Fraternity members appeal charges of hazing accusations
Published: Wednesday, November 18, 2009
Updated: Wednesday, November 18, 2009 02:11
The root of many fraternities' demise is in the controversial issue of hazing, a gauntlet of tasks members require pledges to perform. It has been the center of attention of many fraternity-related deaths, and is now a reason why another one of UNC's chapters may be disassociated with the university.
Delta Chi fraternity, a national fraternity organization that has been chartered on campus since 1984, has been accused of hazing by a pledge who didn't complete the initiation process of the fraternity.
At this time, Delta Chi is still in the process of an appeal. The fraternity will know if it will continue to be part of the university before the end of the week.
Ross Craft, a freshman chemistry major, said he was approached by Greek Life shortly after he left the fraternity. Craft told the faculty that there was alcohol dispensed within the house among the pledges who were then told to drink. He also mentioned an incident where the pledges were locked in the basement for a period of time.
"They have a lot of partying issues," Craft said. "Their priorities aren't in line."
Joseph "J.J." Kimmell, a junior business management major and the sergeant-at-arms for Delta Chi, said they were notified shortly after Craft was dropped from the fraternity's pledge list.
"After we got the letter, we went into the Dean of Students Office and our president explained the situation," Kimmell said. "He brought eight different testimonial letters from members of Delta Chi saying that we didn't haze these pledges. We also brought a letter from Tim Olrick, our chapter adviser, saying he'd participated in these events before and that he had never seen us participating in these kinds of actions."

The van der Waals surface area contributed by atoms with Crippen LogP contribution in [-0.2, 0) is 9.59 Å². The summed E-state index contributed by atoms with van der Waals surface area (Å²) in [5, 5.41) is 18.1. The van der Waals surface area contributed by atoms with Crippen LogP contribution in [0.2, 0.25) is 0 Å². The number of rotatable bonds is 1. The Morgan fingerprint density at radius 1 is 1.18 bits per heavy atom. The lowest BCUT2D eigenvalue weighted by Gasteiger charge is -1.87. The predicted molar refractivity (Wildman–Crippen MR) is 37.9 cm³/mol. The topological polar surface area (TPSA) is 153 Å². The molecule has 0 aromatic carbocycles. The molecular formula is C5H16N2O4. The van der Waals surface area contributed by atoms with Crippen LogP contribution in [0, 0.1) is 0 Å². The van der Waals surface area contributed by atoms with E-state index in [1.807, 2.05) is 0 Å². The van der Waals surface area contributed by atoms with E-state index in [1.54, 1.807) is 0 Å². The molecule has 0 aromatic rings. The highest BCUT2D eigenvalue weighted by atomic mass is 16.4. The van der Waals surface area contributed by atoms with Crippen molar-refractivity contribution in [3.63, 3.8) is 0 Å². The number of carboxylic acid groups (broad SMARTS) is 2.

Heather James, the coordinator for Greek Life, said the fraternity was barred from all campus activity the week of Nov. 9.
"Any time information is reported to us or a specific person says ‘I know this person did blank,' I have a duty to investigate that," James said. "That may mean I meet with certain people, but it doesn't mean myself or the university are on a malicious mission to bring a group down. We just do our best to find out the correct information."
According to the UNC Student Code of Conduct, hazing is defined as an act that endangers the mental or physical health or safety of a student. It is also defined as an act that destroys or removes public or private property for the purpose of initiation, admission into, affiliation with or as a condition for continued membership in a group or organization. The express or implied consent of the victim will not be a defense.
Kevin Huaman, the president of the Delta Chi chapter at the University of Northern Colorado, declined to comment on the issue.